Customer Review

January 12, 2007
Even before 9/11, I had been increasingly disturbed by the disconnection between the reporting of news in the USA and what I receive via my satellite connection from France, Germany and elsewhere. In the post 9/11 world, the gap in factual reporting and astute interpretation between US media and much of the rest of the world became positively bizarre. What could explain this cultural shift in news reporting, this apparent decay of the US Fourth Estate?

Lisa Finnegan has squarely addressed my bewilderment in her new book, No Questions Asked, itself an excellent example of reportage. The title says it all. In the fallout from 9/11 reporters and news analysts stopped asking questions. Better to say, they stopped asking hard questions, they stopped asking follow-up questions, they stopped asking embarrassing questions.

Why? Finnegan cites and documents the reasons and the trends.

Patriotism and groupthink. US Americans and their news reporters like much of the rest of the population were emotionally overwhelmed by the events of 9/11. They lost it, so to speak when it came to examining the causes, hard facts and political motivations surrounding this unheard of attack on the US homeland. Once lost, independence of perspective was next to impossible to regain. A quagmire of unqualified patriotism and groupthink suffocated independant thinking and inquiry. Under stress, the culture had shifted to blind survival values. Dissent, when not attacked as treason, was dismissed or omitted was slightly reported and relegated to the back pages. The media willingly and even eagerly accepted direction from the government on what to write and not write. Being the government's mouthpiece was suddenly a virtuous thing to do.

Growing media monopoly. The culture of newsmaking and news selling had been in a process of transformation and consolidation. Media giants and moguls left little room for independent thinking when the emphasis is on profits in an enviornment of political, competitive and advertising pressures. Embarrassing questions sap power and cost money, as they often inquire into power and money. Cost cutting reduces time and resources for free and first hand investigation. Corporate and editorial policies are aligned to sell what they think people want to hear. They must bow to public opinion and so it is extremely important that they create it favorable to themselves. Post 9/11 reporting became a tug of war between broadcasting insecurity and promising security in the form of clear, easy answers. It delivered the poison and gave the recipe for the antidote in the same paragraph.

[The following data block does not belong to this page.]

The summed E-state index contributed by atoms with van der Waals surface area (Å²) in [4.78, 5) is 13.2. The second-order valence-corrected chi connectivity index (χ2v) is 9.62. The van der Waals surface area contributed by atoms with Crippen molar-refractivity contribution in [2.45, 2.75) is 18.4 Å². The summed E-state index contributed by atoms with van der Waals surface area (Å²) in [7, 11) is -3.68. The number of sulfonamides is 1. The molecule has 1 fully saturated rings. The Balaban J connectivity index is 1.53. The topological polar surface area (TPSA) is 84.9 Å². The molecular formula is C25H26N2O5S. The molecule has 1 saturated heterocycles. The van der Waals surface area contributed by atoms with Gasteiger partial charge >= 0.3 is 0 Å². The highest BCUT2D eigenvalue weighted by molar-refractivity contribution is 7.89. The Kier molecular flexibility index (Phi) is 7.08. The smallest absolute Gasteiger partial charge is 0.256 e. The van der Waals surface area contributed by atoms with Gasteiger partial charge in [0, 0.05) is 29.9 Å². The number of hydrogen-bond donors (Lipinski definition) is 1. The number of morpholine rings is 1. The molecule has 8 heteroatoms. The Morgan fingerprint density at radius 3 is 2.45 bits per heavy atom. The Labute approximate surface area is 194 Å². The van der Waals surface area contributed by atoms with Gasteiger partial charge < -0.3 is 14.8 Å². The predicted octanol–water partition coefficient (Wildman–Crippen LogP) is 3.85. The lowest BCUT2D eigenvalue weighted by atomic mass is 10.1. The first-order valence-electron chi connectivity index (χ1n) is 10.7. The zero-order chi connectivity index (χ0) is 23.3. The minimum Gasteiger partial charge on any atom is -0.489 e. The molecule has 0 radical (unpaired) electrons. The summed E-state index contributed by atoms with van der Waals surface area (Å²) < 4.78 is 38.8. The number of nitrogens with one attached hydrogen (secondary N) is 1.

Gentrification of the newsroom. Finnegan also shows how news reporters themselves had changed culturally and socially. Through the first half of the 20th Century, US news reporters seemed to largely stem from the US working classes, with strong connections to the mainstream of the time, and possessed of considerable street sense. They smelled and instinctively distrusted political and corporate interests. Today many successful college educated writers and anchors have moved into upper class wealth and have few if any first hand experiences of the realities they could and should in many instances be reporting.

Tailor made news. Add to this, the "selling of the war." Vast sums of public money have been used to hire public relations firms and professionals to not only spin the political priorities of the Bush administration but to actually write the news reports and articles to be distributed to media both home and abroad.

Sacrificing objectivity for access. Few of us with outside perspectives could resist the temptation to replace "embedded" with "in bed with" when discussing the construction of war reporting in Afghanistan and Iraq. Reporters all but became part of the US military itself, while "unilaterals," independently moving reporters were excluded and even fired upon by US forces. US Americans got to see a sanitized version of the war, which, as Finnegan points out in a magnificent metaphor, amounted to "seeing the war through a soda straw." Foreign media and direct footage were carefully filtered and censored and the costs of the war in US and other casualties were deemed uninteresting. On the political scene access to administration news conferences was restricted to those who asked safe questions--troublemakers lost their credentials and were isolated from news sources. Language is continually reinvented to mask unpleasant realities. Collateral damage, insurgent, and the like, cover the nakedness of civilian gore and resistence.

The power of Finnegan's analysis of the recent history, this cultural shift in media and news reporting, could perhaps be written off by some as a rant from the left. However, the author has carefully let the newspeople on all sides speak for themselves. The book is packed with quotations and reflections on the part of people who are household names in the USA: Rather, Chung, Maher. Blitzer, Amanpour, and numerous others. Despite the clear evidence of dereliction of the duty to ask questions, many are still likely to excuse themselves or blame other forces for their temerity and seduction than to apologize and address the issues. The core US value of "speaking up" here as elsewhere seems to be replaced by CYA.

In time, reality began to seep through the cracks. No WMDs, lots of real torture, flouting of the Geneva Convention, gutted constitutional rights, and above all the callous response to Katrina's victims are starting to bring home the terrible lack of investigative mettle and the ability of the both the USA as a nation and its media to see and criticize themselves.Will this lesson be taught and learned and make a difference? Finnegan offers steps back to honesty, responsibility and sanity, but how do you fix a broken mirror...?
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